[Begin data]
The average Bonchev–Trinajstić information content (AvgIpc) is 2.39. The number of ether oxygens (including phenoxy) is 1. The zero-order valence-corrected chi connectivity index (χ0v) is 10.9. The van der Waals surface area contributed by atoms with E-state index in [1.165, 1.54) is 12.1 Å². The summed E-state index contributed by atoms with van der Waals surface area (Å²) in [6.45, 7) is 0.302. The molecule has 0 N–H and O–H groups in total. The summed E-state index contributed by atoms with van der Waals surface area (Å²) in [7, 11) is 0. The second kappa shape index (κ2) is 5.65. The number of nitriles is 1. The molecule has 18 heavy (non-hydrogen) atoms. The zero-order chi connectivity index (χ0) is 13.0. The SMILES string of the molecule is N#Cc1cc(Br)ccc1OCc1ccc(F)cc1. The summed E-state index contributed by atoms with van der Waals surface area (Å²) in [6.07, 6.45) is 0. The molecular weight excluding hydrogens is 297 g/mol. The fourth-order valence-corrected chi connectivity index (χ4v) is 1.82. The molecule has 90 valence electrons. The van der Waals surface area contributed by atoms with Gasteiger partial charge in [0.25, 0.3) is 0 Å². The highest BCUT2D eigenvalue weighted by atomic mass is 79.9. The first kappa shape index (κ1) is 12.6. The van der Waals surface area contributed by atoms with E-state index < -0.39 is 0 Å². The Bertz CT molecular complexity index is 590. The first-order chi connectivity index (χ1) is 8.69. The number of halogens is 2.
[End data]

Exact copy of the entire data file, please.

The average Bonchev–Trinajstić information content (AvgIpc) is 2.39. The number of ether oxygens (including phenoxy) is 1. The zero-order valence-corrected chi connectivity index (χ0v) is 10.9. The van der Waals surface area contributed by atoms with E-state index in [1.165, 1.54) is 12.1 Å². The summed E-state index contributed by atoms with van der Waals surface area (Å²) in [6.45, 7) is 0.302. The molecule has 0 N–H and O–H groups in total. The summed E-state index contributed by atoms with van der Waals surface area (Å²) in [7, 11) is 0. The second kappa shape index (κ2) is 5.65. The number of nitriles is 1. The molecule has 18 heavy (non-hydrogen) atoms. The zero-order chi connectivity index (χ0) is 13.0. The SMILES string of the molecule is N#Cc1cc(Br)ccc1OCc1ccc(F)cc1. The summed E-state index contributed by atoms with van der Waals surface area (Å²) in [6.07, 6.45) is 0. The molecular weight excluding hydrogens is 297 g/mol. The fourth-order valence-corrected chi connectivity index (χ4v) is 1.82. The molecule has 90 valence electrons. The van der Waals surface area contributed by atoms with Gasteiger partial charge in [0.25, 0.3) is 0 Å². The highest BCUT2D eigenvalue weighted by atomic mass is 79.9. The first kappa shape index (κ1) is 12.6. The van der Waals surface area contributed by atoms with E-state index < -0.39 is 0 Å². The Bertz CT molecular complexity index is 590. The first-order chi connectivity index (χ1) is 8.69. The number of halogens is 2.